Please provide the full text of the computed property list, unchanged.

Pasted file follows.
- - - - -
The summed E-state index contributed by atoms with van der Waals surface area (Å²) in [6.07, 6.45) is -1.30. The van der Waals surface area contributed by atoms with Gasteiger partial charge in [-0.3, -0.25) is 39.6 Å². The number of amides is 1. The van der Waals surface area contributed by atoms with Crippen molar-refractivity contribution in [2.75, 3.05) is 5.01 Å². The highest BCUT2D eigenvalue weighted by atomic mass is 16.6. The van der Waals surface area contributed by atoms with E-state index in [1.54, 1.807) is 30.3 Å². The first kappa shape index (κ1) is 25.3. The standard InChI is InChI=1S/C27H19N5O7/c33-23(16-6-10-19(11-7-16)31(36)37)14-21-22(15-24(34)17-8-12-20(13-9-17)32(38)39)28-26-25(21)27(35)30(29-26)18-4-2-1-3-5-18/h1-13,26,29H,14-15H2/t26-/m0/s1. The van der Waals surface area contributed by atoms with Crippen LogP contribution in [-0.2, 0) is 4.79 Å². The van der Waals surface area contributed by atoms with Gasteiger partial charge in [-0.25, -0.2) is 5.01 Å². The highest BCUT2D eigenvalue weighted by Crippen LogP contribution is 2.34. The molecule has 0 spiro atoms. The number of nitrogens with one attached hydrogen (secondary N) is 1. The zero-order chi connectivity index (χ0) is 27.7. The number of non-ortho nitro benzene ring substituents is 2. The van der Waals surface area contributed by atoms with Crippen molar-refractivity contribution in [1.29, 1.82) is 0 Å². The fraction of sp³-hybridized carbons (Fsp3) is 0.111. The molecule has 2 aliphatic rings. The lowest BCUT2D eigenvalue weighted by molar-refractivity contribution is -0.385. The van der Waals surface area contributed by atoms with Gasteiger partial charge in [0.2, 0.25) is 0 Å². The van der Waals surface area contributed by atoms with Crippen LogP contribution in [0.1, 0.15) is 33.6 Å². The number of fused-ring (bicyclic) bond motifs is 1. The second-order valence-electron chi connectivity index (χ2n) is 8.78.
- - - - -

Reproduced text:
The summed E-state index contributed by atoms with van der Waals surface area (Å²) in [6.07, 6.45) is -1.30. The van der Waals surface area contributed by atoms with Gasteiger partial charge in [-0.3, -0.25) is 39.6 Å². The number of amides is 1. The van der Waals surface area contributed by atoms with Crippen molar-refractivity contribution in [2.75, 3.05) is 5.01 Å². The highest BCUT2D eigenvalue weighted by atomic mass is 16.6. The van der Waals surface area contributed by atoms with E-state index in [1.54, 1.807) is 30.3 Å². The first kappa shape index (κ1) is 25.3. The standard InChI is InChI=1S/C27H19N5O7/c33-23(16-6-10-19(11-7-16)31(36)37)14-21-22(15-24(34)17-8-12-20(13-9-17)32(38)39)28-26-25(21)27(35)30(29-26)18-4-2-1-3-5-18/h1-13,26,29H,14-15H2/t26-/m0/s1. The van der Waals surface area contributed by atoms with Crippen LogP contribution in [-0.2, 0) is 4.79 Å². The van der Waals surface area contributed by atoms with Gasteiger partial charge in [-0.25, -0.2) is 5.01 Å². The highest BCUT2D eigenvalue weighted by Crippen LogP contribution is 2.34. The molecule has 0 spiro atoms. The number of nitrogens with one attached hydrogen (secondary N) is 1. The zero-order chi connectivity index (χ0) is 27.7. The number of non-ortho nitro benzene ring substituents is 2. The van der Waals surface area contributed by atoms with Crippen molar-refractivity contribution in [1.29, 1.82) is 0 Å². The fraction of sp³-hybridized carbons (Fsp3) is 0.111. The molecule has 2 aliphatic rings. The lowest BCUT2D eigenvalue weighted by molar-refractivity contribution is -0.385. The van der Waals surface area contributed by atoms with Gasteiger partial charge in [0.2, 0.25) is 0 Å². The van der Waals surface area contributed by atoms with Crippen LogP contribution in [0.1, 0.15) is 33.6 Å². The number of fused-ring (bicyclic) bond motifs is 1. The second-order valence-electron chi connectivity index (χ2n) is 8.78.